My stomach turns when I get the list of classroom volunteer jobs at school: copying and grading papers, filing, organizing carpools for field trips…Maybe it’s my years of teaching that make me avert my eyes from grading papers. I’d much prefer to interact with the kids – to excite them and inspire them. I always hope that our teachers want to take advantage of my classroom experience.
When my son’s 3rd grade teacher told me that she was doing a unit on ecosystems, I nearly tripped over my own feet as I rushed to her planning book to offer to help. After 4 years of teaching high school environmental science, my mind was filled with ideas for how to teach the kids about how they affect the ecosystem. Perhaps more importantly, we could learn how it affects them, in return. I could even tie it to food and how food safety is dependent on a healthy environment.
I was ready to rumble. Just a few days later, the teacher introduced me like I was a rock star (oh, you shouldn’t have…), and we were off. We started by talking about the parts of the ecosystem that the children had discovered on their expedition around the school campus. As I had expected, a student in each class mentioned the litter that they found. The litter was an ideal way to connect our activity to the kids and our relationship to the environment.
We went outside and stood in a circle. Our teacher held the end of a ball of yarn and graciously accepted her role as the sun in our ecosystem. She would toss the ball of yarn to a student across the circle, and he would say the name of an organism that is dependent on the sun. He would toss it to his classmate across the way, and she would name a critter who was tied to him. (Example: sun – redwood tree – woodpecker – worm – flower – bee – bird – seed – mouse – snake – hawk etc.) And so the activity continued, until the ball of yarn was woven into an intricate web, clearly showing our dependence on each other.
The crux of the activity was the interactivity between the students, and how everyone was affected by the pseudo-environmental disaster that I imposed on them. Everything was fine and dandy at first, but then I told them that an electricity plant exploded and the resulting smoke blocked the sun and pollution flowed into the soil. I asked each “plant” to drop its string. The web began to droop. From there each organism that depended on plants had to drop their string (insects, seed eaters, herbivores). Predators dropped their strings after that, and soon, the web had unraveled and was tangled on the floor.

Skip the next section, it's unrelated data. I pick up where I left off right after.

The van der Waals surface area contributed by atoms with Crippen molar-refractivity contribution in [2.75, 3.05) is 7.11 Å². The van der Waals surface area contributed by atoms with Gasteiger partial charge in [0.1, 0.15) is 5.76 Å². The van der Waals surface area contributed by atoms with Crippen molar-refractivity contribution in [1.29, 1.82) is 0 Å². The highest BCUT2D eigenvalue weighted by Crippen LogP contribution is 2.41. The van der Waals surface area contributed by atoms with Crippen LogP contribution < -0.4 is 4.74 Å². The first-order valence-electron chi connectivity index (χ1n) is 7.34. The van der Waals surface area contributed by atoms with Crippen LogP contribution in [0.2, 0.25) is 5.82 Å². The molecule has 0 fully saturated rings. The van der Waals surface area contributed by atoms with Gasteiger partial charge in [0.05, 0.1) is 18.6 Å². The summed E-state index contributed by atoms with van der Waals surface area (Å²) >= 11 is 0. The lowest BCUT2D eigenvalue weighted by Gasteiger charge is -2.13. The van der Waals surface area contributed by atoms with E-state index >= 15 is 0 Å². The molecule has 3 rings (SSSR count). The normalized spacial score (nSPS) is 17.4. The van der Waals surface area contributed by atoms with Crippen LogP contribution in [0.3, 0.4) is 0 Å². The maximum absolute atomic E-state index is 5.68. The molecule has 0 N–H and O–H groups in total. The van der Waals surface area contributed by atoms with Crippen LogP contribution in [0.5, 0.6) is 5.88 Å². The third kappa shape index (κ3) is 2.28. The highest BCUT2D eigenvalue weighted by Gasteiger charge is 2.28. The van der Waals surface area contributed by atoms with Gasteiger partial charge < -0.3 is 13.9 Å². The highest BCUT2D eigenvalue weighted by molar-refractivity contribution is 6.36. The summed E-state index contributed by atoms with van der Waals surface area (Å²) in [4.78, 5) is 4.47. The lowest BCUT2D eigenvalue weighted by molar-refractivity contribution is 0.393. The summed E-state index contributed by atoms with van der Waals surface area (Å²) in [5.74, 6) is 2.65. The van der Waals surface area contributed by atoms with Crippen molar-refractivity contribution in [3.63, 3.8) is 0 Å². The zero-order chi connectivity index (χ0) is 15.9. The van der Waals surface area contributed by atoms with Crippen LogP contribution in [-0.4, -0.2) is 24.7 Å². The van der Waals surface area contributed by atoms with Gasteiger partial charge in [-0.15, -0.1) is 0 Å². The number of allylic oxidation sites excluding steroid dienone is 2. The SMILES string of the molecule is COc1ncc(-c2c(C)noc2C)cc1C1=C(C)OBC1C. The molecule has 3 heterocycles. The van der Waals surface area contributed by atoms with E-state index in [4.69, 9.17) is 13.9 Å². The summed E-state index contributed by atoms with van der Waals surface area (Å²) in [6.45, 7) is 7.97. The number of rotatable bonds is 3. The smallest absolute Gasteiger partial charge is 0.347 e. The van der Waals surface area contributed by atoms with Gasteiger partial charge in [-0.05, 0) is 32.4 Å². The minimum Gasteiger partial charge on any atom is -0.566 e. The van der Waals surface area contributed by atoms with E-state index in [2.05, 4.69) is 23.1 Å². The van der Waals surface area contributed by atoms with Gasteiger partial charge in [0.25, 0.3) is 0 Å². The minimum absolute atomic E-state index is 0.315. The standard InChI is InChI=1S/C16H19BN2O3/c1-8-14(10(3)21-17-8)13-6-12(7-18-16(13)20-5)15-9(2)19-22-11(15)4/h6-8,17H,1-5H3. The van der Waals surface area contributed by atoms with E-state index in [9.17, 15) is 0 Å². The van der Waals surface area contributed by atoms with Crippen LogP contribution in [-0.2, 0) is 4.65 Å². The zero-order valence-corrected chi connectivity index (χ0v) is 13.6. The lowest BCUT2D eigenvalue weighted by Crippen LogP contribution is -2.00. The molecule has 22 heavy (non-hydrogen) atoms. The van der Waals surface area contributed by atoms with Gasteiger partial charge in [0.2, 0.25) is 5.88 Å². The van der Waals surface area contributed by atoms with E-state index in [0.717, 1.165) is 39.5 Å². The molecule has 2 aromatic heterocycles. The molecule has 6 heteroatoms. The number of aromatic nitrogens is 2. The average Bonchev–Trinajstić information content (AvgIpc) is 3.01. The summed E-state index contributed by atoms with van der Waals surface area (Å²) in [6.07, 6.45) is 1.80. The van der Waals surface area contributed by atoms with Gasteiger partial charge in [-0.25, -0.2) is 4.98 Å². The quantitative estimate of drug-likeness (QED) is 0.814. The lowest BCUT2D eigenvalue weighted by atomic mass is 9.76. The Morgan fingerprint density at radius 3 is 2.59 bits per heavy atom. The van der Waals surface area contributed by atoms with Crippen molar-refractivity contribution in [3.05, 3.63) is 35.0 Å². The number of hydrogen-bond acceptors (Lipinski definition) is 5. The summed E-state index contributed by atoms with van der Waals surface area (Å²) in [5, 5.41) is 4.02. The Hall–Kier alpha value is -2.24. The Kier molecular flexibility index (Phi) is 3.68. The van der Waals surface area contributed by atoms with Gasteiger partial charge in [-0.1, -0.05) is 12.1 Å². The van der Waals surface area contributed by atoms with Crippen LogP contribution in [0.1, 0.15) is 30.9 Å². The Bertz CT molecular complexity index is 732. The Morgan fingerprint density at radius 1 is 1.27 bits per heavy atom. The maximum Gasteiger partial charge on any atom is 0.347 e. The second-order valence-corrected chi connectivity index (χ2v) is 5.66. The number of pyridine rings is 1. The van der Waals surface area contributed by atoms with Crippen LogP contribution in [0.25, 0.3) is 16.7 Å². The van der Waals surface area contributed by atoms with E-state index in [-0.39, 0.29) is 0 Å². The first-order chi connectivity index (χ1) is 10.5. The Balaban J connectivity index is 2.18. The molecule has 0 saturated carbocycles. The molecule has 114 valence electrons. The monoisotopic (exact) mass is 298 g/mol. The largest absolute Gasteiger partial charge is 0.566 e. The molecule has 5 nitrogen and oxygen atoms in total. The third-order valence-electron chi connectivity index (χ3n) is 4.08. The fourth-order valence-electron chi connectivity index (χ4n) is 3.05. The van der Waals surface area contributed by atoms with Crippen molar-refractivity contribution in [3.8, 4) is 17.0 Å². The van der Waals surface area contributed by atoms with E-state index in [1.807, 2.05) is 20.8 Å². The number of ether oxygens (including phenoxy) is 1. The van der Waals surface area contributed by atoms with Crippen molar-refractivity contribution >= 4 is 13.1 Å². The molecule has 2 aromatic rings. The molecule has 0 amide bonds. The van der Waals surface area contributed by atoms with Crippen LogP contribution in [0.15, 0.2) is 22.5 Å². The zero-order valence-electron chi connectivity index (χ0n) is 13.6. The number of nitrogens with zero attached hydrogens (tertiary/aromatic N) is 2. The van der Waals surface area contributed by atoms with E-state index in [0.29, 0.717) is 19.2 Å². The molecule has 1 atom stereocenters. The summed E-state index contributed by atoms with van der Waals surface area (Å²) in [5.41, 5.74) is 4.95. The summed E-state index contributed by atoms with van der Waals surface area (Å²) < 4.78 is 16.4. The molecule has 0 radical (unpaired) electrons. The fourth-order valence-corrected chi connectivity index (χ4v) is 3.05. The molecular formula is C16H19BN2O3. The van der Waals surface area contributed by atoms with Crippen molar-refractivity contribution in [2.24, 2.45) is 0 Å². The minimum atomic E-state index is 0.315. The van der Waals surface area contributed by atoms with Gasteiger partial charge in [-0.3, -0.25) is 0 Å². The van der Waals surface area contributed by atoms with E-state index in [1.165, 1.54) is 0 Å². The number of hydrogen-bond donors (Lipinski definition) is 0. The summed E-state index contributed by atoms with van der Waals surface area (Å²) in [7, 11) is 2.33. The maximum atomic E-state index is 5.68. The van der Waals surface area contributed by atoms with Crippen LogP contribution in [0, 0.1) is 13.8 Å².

It was powerful to have the children involved in a hands-on activity that demonstrated how all of the critters in the ecosystem were dependent on each other. But it was even more important to show the kids how their families are affected by the health of the environment. It felt natural for the conversation to turn to the safety of our own food supply. The kids agreed that they wanted to eat foods that were grown without pesticides (“If a plant has chemicals on it that is supposed to kill bugs, what does that do to me and my body?”). We learned about how pesticides don’t just stay on the plants, but that they move through the soil and travel to our water systems. (“I don’t think my dad should wash the car with soap near the storm drain anymore…”)
The finale was tasting the rainbow colored bell peppers and carrots that I got from the farmer’s market the day before. Aside from assuring the kids that I wasn’t giving them spicy peppers, they had hardly any restraint as they dove into their samples. They loved comparing the flavors of the purple+orange carrots to the yellow ones (“I thought those were slices of banana.”) The kids ate with gusto, loving their fresh snacks. (“This is just like my house, but way better.”)
They made special requests for my next “guest appearance.” They want to learn more ways to make snacks that don’t come in packages and they wanted tips on how to help their parents shop for good “growing food.” What would your kids want to learn?
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